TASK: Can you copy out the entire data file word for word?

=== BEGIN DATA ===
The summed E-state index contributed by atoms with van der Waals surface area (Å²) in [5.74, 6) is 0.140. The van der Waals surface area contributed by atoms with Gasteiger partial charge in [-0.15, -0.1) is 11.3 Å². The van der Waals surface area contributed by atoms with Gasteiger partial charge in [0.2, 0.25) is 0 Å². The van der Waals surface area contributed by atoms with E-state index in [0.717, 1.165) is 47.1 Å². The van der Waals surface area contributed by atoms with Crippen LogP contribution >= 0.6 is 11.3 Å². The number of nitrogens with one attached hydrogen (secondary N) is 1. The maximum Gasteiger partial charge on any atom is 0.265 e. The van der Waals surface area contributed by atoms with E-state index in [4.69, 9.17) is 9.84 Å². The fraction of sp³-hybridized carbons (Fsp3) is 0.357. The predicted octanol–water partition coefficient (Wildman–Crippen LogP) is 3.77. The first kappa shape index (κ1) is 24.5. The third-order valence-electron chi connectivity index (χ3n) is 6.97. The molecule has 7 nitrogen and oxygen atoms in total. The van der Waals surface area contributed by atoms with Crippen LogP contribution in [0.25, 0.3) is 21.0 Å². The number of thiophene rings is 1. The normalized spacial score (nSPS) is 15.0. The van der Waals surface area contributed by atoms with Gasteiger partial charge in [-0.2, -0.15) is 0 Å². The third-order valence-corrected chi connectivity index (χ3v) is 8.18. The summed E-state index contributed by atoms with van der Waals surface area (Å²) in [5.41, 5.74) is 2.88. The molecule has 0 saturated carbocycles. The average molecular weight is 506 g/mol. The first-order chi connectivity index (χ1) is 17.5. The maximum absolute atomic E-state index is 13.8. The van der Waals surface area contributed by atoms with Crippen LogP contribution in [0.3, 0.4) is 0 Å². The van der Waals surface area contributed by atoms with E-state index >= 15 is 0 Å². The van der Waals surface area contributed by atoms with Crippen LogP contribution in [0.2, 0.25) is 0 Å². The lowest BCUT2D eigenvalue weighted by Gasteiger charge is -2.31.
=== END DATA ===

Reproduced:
The summed E-state index contributed by atoms with van der Waals surface area (Å²) in [5.74, 6) is 0.140. The van der Waals surface area contributed by atoms with Gasteiger partial charge in [-0.15, -0.1) is 11.3 Å². The van der Waals surface area contributed by atoms with Gasteiger partial charge in [0.2, 0.25) is 0 Å². The van der Waals surface area contributed by atoms with E-state index in [0.717, 1.165) is 47.1 Å². The van der Waals surface area contributed by atoms with Crippen LogP contribution >= 0.6 is 11.3 Å². The number of nitrogens with one attached hydrogen (secondary N) is 1. The maximum Gasteiger partial charge on any atom is 0.265 e. The van der Waals surface area contributed by atoms with E-state index in [4.69, 9.17) is 9.84 Å². The fraction of sp³-hybridized carbons (Fsp3) is 0.357. The predicted octanol–water partition coefficient (Wildman–Crippen LogP) is 3.77. The first kappa shape index (κ1) is 24.5. The third-order valence-electron chi connectivity index (χ3n) is 6.97. The molecule has 7 nitrogen and oxygen atoms in total. The van der Waals surface area contributed by atoms with Crippen LogP contribution in [0.25, 0.3) is 21.0 Å². The number of thiophene rings is 1. The normalized spacial score (nSPS) is 15.0. The van der Waals surface area contributed by atoms with Gasteiger partial charge in [-0.2, -0.15) is 0 Å². The third-order valence-corrected chi connectivity index (χ3v) is 8.18. The summed E-state index contributed by atoms with van der Waals surface area (Å²) in [5.41, 5.74) is 2.88. The molecule has 0 saturated carbocycles. The average molecular weight is 506 g/mol. The first-order chi connectivity index (χ1) is 17.5. The maximum absolute atomic E-state index is 13.8. The van der Waals surface area contributed by atoms with Crippen LogP contribution in [0.3, 0.4) is 0 Å². The van der Waals surface area contributed by atoms with E-state index >= 15 is 0 Å². The van der Waals surface area contributed by atoms with Crippen LogP contribution in [0.2, 0.25) is 0 Å². The lowest BCUT2D eigenvalue weighted by Gasteiger charge is -2.31.